Bankruptcy can be an unpleasant necessity. While stressful at the time, it has the ability to give you a fresh start so you can have a better future. One key concern may be your vehicle. This is especially true if you need the car to get to work or ferry your kids around. You may be able to keep your car during bankruptcy. Here are some answers to questions about cars and bankruptcy.
Does the type of bankruptcy you file matter?
Yes. You are more likely to keep your car if you file chapter 13 as opposed to chapter 7. This is because chapter 7 discharges all debts, and then any valuable items are sold off by a bankruptcy trustee to help offset the debt amount. You can only keep your car if it is determined to be exempt. In chapter 13 you have a repayment plan in place for your debts, with many of the debts reduced so you can successfully achieve the payments. This means that you keep your car unless you choose to sell.
How can a car be exempt under chapter 7?
This depends on how much the car is worth. Each state has a set exemption amount. If the value of the car is under this amount, then you can keep your car. Keep in mind that this exemption amount does not pertain to your home. It is figured under a different, typically much higher, exemption called the homestead exemption." The state exemption applies only to your car, other properties, and personal belongings.
What if the car is worth more than the exemption?
You have two options when this occurs. The first is to come up with the difference between the car value and the exemption and pay this difference to the trustee. The other option is to allow the trustee to sell the vehicle. Once it is sold, you will receive the exemption amount out of the balance, which you can then use to buy a much lower priced vehicle.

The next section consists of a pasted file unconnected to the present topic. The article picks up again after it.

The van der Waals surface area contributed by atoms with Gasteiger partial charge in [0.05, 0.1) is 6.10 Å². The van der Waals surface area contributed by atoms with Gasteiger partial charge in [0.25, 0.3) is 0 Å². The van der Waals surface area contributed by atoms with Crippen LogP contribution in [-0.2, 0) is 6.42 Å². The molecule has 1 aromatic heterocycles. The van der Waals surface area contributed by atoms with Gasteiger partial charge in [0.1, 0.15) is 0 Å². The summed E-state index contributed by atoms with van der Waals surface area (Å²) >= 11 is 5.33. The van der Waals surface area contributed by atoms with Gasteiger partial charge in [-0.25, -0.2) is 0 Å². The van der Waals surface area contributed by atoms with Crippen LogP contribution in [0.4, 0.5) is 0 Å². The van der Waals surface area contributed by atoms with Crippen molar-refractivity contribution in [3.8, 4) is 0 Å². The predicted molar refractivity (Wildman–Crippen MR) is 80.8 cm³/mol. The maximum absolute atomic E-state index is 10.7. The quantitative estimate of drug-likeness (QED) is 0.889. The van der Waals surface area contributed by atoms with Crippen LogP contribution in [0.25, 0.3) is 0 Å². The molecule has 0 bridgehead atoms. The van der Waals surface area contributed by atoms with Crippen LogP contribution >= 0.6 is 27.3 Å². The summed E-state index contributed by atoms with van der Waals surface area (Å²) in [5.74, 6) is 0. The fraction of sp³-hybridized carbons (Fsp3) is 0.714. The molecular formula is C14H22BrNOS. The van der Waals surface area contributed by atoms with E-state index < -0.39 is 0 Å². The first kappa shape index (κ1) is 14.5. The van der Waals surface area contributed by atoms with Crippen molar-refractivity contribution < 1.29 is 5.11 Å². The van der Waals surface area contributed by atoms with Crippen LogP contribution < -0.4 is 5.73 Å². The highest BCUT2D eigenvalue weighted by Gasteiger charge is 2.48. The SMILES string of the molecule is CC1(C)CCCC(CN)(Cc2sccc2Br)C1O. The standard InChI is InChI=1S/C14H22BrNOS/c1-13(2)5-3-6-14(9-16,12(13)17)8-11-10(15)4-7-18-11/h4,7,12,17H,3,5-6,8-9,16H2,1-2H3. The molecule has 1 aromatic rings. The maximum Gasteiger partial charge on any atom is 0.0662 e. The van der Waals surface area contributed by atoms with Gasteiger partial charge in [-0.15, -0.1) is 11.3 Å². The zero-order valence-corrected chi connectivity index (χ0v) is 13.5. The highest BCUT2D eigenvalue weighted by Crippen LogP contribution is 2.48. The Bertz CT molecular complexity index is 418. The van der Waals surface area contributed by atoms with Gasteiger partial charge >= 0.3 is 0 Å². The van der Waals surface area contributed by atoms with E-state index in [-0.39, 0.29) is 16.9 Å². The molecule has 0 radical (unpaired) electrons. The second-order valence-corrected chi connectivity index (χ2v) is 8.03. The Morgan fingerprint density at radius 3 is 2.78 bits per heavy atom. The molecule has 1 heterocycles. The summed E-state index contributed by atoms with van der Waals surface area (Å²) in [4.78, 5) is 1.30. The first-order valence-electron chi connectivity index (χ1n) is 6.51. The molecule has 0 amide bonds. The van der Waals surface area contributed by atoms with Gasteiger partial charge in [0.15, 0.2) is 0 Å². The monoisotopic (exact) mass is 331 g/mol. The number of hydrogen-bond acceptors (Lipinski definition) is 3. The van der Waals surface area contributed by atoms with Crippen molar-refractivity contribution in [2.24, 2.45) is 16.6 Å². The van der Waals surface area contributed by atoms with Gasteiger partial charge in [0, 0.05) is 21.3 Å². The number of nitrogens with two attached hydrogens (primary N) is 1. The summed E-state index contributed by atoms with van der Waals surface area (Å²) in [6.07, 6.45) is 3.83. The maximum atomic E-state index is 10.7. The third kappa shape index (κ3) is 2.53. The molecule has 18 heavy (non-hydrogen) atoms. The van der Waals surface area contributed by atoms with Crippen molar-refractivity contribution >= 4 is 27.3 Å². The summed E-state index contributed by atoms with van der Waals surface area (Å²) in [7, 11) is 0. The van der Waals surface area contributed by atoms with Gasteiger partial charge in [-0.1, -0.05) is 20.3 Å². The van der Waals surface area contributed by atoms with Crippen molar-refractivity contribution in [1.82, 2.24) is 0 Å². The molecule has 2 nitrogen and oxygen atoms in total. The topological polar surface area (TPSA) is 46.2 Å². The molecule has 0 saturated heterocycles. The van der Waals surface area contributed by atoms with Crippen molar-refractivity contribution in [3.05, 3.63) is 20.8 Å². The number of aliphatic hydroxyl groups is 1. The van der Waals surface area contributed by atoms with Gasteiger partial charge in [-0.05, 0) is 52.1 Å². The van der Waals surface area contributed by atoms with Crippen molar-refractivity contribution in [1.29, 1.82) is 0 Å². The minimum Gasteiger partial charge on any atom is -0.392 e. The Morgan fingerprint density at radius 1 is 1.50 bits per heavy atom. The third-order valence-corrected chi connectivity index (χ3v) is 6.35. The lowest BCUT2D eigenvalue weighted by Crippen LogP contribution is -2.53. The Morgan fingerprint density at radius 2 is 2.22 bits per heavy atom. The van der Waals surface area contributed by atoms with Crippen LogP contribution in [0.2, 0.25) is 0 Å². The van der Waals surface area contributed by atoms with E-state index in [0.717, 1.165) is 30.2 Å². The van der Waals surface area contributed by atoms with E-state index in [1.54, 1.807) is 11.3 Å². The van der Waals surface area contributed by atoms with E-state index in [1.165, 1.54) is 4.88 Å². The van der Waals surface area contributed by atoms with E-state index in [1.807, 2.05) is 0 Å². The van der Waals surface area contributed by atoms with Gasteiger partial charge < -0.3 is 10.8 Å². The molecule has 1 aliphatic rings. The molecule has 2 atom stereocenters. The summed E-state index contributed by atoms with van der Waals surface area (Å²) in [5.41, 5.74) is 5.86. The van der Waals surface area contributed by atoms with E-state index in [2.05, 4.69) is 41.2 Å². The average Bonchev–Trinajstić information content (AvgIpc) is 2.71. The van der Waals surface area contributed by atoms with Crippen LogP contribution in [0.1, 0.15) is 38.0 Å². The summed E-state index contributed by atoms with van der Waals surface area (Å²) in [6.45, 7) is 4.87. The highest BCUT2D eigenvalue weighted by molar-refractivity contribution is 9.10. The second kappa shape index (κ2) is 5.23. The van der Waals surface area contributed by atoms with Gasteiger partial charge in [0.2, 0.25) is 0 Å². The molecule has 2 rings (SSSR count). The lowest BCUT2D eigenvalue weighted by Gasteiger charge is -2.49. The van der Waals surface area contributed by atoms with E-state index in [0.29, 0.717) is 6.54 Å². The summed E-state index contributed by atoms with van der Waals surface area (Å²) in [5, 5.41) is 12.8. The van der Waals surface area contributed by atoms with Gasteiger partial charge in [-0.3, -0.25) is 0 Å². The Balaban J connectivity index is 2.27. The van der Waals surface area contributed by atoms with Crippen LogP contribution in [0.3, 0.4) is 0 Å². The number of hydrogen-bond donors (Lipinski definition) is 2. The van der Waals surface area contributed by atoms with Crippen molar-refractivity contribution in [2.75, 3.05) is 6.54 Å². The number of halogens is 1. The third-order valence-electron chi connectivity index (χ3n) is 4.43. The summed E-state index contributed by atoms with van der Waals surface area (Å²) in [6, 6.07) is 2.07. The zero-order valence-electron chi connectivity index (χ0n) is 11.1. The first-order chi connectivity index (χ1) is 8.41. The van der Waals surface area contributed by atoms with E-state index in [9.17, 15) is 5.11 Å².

Will you still need to make payments if you have a loan on the vehicle?
If the trustee sells the vehicle in a chapter 7 filing, then you will not still have payments. They will pay off the car before dividing the equity. If you keep the car, you will need to remain up to date on your payments. If you are already behind, it is up to you to negotiate with the lender to avoid repossession. You may be able to redeem the debt by paying the lender the full current replacement car value, but this requires a large sum of cash and may not be feasible. A better option is to reaffirm the debt and develop a new payment agreement with the lender.
For those filing chapter 13, the process is much more simple. If you aren't behind on payments, then nothing changes. If you are behind, you can submit the past due payments when you file for bankruptcy. These payments will be absorbed into your repayment plan so that you can catch up on payments. A lower payment may also be negotiated to help you keep up. Contact a bankruptcy attorney for further help. Visit http://www.glaserebbs.net for more information.